climate-friendly shipping

Our oceans cover 71% of our planet and their currents govern the world's weather and churn a multitude of life. As humans, we depend on these waters for comfort and survival, but global warming and overfishing threaten our planet’s largest habitat. Global shipping handles roughly 90 per cent of our global trade. Nearly 11 billion tons of stuff per year, but the industry is also responsible for around 3 to 4 per cent of all greenhouse gas emissions. Neither good for our oceans nor land for that matter.

Although shipping is the least environmentally damaging form of commercial transport (compared with our land-based industry), at current growth rates, it could represent some 10% of global greenhouse gas emissions by 2050.

The biggest problem is that most ships run on fuel oil - as opposed to cleaner diesel. Large ships can use more than 110 tons of fuel oil per day and take two weeks or more to traverse our oceans. Without going into too much detail, fuel oil contains low levels of sulphur, and it is highly polluting. Let’s just agree it is pretty crap for the environment, and, as a result —> bad for us!

A lot of work (not enough, though) is done on increasing the fuel efficiency of ship engines. However, there is another solution.

CO2-free sea transport with sailing ships!

More and more organisations start reviewing their entire value chain with a focus on sustainability, including sea transport with sailing vessels. Of course, these will not replace large containerships but focus more on transporting fair trade organic goods such as chocolate, rum, coffee, wine or olive oil. There are many sail cargo ship projects underway, and in most cases, they all offer emission-free sailing opportunities for interested sailors as well! Have a look at these cool teams below. In no particular order:


EcoClipper is currently raising funds for their emission-free sail cargo ships. Check out their website for more info! They have a dedicated team to oversee all aspects of ship management for the future fleet of EcoClipper's. Their commercial department will establish, manage and carry out the sales strategy and voyage planning.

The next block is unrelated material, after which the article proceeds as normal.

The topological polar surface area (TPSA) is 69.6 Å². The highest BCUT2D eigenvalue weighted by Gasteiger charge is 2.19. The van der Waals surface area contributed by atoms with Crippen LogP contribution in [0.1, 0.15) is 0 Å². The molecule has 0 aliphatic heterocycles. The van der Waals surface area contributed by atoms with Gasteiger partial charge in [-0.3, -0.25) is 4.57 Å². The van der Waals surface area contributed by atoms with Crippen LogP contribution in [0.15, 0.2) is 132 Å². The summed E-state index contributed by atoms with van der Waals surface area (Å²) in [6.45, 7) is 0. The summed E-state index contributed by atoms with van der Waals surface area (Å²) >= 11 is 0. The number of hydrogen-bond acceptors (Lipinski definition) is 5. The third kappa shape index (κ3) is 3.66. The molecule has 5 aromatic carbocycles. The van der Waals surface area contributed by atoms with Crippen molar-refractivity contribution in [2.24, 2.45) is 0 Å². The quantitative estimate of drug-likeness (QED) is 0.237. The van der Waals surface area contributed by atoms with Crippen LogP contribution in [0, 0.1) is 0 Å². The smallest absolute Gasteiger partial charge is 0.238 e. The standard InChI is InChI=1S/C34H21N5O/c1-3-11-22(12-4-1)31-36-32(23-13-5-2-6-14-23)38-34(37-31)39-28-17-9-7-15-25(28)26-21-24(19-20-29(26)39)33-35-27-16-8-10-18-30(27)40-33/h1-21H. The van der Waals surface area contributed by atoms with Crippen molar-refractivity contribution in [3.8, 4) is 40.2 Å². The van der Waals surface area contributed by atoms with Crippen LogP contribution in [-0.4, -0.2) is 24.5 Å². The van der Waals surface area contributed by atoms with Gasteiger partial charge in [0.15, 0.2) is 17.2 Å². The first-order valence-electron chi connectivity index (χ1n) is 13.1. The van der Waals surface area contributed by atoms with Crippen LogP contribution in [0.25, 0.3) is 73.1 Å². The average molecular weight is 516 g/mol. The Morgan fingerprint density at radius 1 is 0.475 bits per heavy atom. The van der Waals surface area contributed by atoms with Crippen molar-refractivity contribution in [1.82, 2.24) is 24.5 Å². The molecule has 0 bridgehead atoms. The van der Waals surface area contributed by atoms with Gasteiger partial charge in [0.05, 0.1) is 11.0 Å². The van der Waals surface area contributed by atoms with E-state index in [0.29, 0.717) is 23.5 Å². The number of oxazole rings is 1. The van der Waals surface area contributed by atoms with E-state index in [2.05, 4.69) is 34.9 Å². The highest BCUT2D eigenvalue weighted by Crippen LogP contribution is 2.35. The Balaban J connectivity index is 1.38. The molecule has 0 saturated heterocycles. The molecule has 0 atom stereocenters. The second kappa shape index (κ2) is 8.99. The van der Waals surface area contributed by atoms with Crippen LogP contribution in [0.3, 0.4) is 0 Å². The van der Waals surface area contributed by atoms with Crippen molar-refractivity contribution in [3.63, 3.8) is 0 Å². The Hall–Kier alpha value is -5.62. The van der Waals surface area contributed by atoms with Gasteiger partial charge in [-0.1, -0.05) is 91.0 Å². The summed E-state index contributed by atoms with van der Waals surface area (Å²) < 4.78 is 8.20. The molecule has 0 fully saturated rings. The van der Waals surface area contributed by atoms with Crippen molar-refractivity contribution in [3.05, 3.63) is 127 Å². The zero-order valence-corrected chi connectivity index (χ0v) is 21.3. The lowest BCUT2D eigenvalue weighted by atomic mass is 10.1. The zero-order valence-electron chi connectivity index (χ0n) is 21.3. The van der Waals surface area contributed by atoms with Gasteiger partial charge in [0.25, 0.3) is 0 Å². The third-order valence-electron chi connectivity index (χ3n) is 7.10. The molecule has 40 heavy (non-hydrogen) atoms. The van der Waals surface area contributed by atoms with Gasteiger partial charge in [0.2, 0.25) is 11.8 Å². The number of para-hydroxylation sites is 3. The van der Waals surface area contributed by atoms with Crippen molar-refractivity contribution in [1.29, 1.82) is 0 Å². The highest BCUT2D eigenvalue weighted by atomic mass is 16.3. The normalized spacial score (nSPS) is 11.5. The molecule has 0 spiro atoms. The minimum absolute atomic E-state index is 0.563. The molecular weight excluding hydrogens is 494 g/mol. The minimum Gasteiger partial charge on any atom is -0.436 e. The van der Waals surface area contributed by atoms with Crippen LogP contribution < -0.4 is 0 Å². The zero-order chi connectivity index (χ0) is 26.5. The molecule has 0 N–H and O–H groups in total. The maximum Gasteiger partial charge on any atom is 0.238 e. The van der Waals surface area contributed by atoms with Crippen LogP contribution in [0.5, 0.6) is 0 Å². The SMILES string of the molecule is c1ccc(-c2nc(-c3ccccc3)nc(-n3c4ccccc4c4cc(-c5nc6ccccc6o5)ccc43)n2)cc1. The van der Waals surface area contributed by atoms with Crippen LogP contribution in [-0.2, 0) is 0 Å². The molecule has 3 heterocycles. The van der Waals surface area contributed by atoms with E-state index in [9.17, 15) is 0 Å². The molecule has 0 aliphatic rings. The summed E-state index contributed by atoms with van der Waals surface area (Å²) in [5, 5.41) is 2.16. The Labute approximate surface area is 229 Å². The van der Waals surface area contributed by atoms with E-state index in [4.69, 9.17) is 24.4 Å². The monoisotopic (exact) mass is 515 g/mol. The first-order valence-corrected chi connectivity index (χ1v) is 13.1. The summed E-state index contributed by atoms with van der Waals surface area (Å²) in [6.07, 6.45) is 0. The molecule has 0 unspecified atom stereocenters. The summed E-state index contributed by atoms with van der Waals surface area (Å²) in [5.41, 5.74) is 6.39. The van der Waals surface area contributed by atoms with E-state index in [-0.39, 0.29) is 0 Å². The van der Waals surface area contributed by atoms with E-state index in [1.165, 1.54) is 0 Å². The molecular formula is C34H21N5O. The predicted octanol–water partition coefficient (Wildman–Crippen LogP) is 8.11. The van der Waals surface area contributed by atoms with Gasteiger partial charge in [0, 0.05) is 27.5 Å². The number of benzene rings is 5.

Since 2007 Fairtransport's mission has been to raise awareness of climate-friendly transportation and minimise communal carbon footprint. With their engineless sailing fleet, Tres Hombres and Nordlys, they trade organic and traditionally crafted goods and ship sustainable cargo overseas by wind power alone.

Grayhound Ventures

Grayhound Ventures offers the unique sailing experience on a traditional 18th-century lugger – a fast sailing vessel with 'lug' sails built for smuggling or chasing smugglers. You can help contribute to a greener way of thinking, travelling and transporting cargo while experiencing sailing in its purest form.


Sailcargo is a group of shipwrights, carpenters, business professionals and sailors. Ceiba, a 45m Square-Topsail Cargo Schooner, is their effort to inspire change in the industry. She is a sustainably constructed vessel that will carry cargo, 100% emission-free. When operational in 2022, she will be the world's largest, active, clean ocean-going cargo vessel.


The Avontuur is a two-masted gaff-rigged schooner that was built in 1920. Until 2005 she was used as a sailing cargo vessel, most recently by Dutch Captain Paul Wahlen. He sailed cargo between the North Sea, Baltic, North Atlantic and across to Caribbean ports, where she was widely regarded as one of the last true cargo sailing ships of the twentieth century. After years serving as a day passenger ship along the Dutch coast and West Friesian islands, the Avontuur became the foundation of the Timbercoast community in autumn 2014.

Blue Schooner Company

The Blue Schooner Company navigates on commercial routes in Europe and across the Atlantic to carry goods, essentially fair trade and produced following biological methods. They have developed a business model that rests on the transportation and sale of goods, transporting passengers, and being present at nautical events.

All images are copyrighted by the respective organisations and shown here to support the article.

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